The rule is a 12 foot rule for unbroken (by openings) walls for general purpose receptacles in dwelling units (residential occupancies) and six feet from openings in walls.
210.52 is the article in the NEC that addresses this. There are closer spacings required for countertops and there are special rules and exceptions for special areas (foyers, hallways and bathrooms for example). The language changes depending upon the edition. Local ammendments can also alter the language. The original poster indicates he is in Wisconsin (location information on his profile).
If you don't agree with the code who cares? You are allowed to have more frequent spacing, the code is a minimum requirement, it is NOT a design manual, and therefore it does not have any requirements for convenient receptacle placement. This is all up to the designer.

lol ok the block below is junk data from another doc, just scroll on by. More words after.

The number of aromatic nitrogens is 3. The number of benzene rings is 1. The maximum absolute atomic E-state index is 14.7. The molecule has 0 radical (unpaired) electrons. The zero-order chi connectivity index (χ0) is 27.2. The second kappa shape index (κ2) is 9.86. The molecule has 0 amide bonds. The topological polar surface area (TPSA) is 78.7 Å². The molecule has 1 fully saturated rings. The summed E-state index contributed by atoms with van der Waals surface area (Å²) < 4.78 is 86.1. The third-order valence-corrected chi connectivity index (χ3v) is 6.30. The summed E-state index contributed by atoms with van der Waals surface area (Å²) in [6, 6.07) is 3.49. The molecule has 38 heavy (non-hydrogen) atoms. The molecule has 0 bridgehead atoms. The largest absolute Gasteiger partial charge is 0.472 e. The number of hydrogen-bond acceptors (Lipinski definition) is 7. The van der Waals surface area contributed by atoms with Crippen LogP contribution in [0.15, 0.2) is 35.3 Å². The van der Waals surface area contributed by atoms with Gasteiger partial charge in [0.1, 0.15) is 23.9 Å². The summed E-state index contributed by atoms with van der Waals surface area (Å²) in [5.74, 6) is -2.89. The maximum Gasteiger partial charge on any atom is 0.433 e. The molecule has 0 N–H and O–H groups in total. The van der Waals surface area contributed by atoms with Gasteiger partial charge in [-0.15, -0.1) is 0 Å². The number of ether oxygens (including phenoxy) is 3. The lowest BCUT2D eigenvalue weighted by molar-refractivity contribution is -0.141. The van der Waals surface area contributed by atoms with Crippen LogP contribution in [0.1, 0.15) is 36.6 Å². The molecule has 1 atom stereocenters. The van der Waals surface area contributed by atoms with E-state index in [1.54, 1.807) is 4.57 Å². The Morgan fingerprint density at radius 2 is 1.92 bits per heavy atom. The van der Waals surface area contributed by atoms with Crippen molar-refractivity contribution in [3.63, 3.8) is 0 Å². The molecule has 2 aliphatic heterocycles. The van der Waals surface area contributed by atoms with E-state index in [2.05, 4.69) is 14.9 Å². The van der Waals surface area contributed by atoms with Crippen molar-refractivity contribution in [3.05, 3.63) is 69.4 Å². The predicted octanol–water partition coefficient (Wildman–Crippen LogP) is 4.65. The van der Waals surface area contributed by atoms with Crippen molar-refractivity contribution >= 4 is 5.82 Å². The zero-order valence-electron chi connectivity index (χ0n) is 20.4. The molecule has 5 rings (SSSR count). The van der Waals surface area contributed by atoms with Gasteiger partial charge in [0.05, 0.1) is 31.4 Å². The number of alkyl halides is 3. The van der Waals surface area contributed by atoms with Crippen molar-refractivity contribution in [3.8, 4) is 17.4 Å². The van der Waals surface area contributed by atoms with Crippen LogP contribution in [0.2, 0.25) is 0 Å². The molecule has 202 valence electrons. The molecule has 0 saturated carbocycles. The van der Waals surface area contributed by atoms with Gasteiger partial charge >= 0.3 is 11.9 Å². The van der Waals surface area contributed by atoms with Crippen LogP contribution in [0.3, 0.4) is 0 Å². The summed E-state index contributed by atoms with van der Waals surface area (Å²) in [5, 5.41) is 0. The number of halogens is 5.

The spacing is determined along a wall not an arc. Arcs, radius, etc. are used to determine proximity to hazards, for example the area near a sink that must be GFCI protected, etc. not in frequency or spacing of general purpose receptacles that is done by straight measurements where the wall meets the floor measured horizontally linear measurements at the floor so that no point on the wall is more than six feet from a receptacle. A sliding glass DOOR is not a wall it is an opening in the wall.